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What’s On My Mind?

1. My default view of economic policy, even very effective policy, is that at best policy changes move us only a little bit of the way toward our stated goals as compared to an array of far larger and more important forces. These forces are often beyond our control, including biological ones, and include cultural and social ones too. To get your mind around what I mean, ask yourself what, in a perfect world you would envision as a terrific educational intervention that would improve learning outcomes for grade schoolers. Smaller classes? More highly trained teachers? More time in class? Better books? And now, even ignoring the cost, compare those changes to the other factors that may impact learning outcomes. The implications deserve a separate post.

2. I think our thinking that “Pigovian Taxes” are “efficient” is wrong and not for the typical reasons it is thought to be wrong. The traditional thought is that taxes are not necessarily the least cost way of solving externalities problems if transactions costs of negotiation are large because they require that we “pick” the lowest cost avoider of the problem as the party to be taxed. That may be the case, but I think deeper reflection should be given to what, exactly, we are taxing. Take the case of particulate emissions from cars. You might think that a standard tax would be a tax on fuel, but I view that every much as I would an input regulatory standard. If we simply put a tax on fuel, we are saying that the way to reduce particulate emissions is to reduce fuel use. But that is like “picking a particular production process” rather than truly taking advantage of market incentives. The idea would be not even to tax particulate emissions, but if it were possible (it is not) we would want to penalize the actual external cost (the incidence of disease that may come from it, for example). If you are taxing the act of purchasing gas, that is not at all going to ensure that the lowest cost way of avoiding the particulate damage is going to be employed. What if, for example, it is really cheap to stick something on the tailpipe that removes all emissions? With a tax on gas and not on the damage itself, there will be little incentive for these technologies to be rolled out.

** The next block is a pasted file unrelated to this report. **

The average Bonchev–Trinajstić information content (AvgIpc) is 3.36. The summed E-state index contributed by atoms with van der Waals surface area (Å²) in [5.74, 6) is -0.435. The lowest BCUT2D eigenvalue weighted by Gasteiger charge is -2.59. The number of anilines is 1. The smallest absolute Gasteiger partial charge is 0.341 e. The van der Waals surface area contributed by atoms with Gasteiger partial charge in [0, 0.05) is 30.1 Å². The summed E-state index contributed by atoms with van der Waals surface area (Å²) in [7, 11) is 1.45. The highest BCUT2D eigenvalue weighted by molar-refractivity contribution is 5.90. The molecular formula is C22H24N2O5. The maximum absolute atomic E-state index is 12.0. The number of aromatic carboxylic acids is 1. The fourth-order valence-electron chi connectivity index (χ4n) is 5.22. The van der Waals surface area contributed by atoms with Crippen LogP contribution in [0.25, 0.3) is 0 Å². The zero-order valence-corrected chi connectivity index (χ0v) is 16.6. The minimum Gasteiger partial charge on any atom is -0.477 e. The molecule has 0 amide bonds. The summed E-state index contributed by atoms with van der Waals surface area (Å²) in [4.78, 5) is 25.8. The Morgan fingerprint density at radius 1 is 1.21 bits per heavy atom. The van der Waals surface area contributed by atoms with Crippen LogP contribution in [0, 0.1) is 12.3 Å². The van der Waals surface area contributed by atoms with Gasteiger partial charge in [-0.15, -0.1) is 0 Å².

3.Our own Professor Jones’ daughter Laura was instrumental in the passage of Canada’s Red Tape Reduction Act. I’ll believe in unicorns if such a thing ever were passed here.

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